Steamed glutinous rice with seven colors of Nung Din people
With Nung people, Xoi Bay Mau (steamed glutinous rice with seven colors) is special food here. This dish is splendid with seven colors made from different natural leaves, including pink, vermilion, scarlet, bright green, yellow green, and banana leaf green and yellow. Each color has its own meaning. According to history of Nung Din people, each color in this steamed glutinous rice is one color of each month in the struggle of Nung Din people lasting from January to July here. Banana leaf green is the color of spring, scarlet is the color of blood of people who died for Nung Din people’s struggle, yellow is the color of agonies, vermilion is the color of the magnanimous victory of Nung Din People, etc.
Skillful Nung women choose only the good glutinous rice which has big, long seed. After that, they soak the rice in water about 12 hours and then soak again in colors about 3 hours. Next, rice is washed, put separately into a pot and cook about 1.5 to 2 hours. Attractive colors and smell, this dishes is really delicious and typical.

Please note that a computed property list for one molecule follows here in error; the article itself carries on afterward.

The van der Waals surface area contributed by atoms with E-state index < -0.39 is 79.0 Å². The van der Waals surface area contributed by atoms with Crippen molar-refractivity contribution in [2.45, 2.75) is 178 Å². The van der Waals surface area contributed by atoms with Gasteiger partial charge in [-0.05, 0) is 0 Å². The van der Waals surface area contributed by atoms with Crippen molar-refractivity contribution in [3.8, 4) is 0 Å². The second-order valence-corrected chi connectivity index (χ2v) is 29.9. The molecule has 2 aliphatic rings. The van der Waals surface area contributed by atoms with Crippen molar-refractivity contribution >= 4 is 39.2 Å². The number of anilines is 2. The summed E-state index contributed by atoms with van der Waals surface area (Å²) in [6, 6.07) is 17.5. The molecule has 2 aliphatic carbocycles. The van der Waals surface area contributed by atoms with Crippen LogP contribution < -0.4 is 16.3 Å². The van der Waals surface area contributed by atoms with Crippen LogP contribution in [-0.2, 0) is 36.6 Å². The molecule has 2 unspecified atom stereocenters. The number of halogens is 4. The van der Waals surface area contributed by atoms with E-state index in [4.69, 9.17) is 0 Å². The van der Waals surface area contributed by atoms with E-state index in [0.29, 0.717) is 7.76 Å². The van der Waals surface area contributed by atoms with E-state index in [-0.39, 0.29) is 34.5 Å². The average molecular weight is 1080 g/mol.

Lon Cap Nach - “Carried-under-arm” pork
Lon Cap Nach or “carried-under-arm” pork is the specialty of Sapa. The pig is less than 10kg and free range, raised in the field or in the forest. The meat is fatless, tender and sweetish. Lon cap nach is usually grilled or roasted as the whole with a lot of local herbs and spices. You will never forget the flavor of enjoying “carried-under-arm” pigs together with sipping a cup of Sapa wild cat apple wine. It is just simply so good!
With cool climate, Sapa supplies fresh vegetables to the whole Vietnam. Sapa’s specialties such as white and green cauliflower, red beetroot, and chayote squash thrive in Sapa’s temperate climate. Boiled chayote squash is served with roasted and crushed sesame and salt used to lightly dip the pieces into.
While many of Sapa’s vegetables are sold throughout the country, the more delicate and most tasty varieties are only available in the markets of Sapa. One example of this is “ngong”, the local word for the budded stems of old and stunted vegetables. There are many kinds of ngong, such as the stems of garlic, cabbage, kohlrabi, and chayote. Ngong is best served fried
with garlic or various kinds of meat.
Successfully bred in Sapa, salmon and sturgeon are famous for its fresh and tasty flavor. A steaming hot pot of salmon served with an assortment of fresh vegetables and a cup of hot jasmine tea is a great way to warm up in the cold weather of Sapa.
Other local food that are highly recommended are smoked sausages and fresh field mushrooms.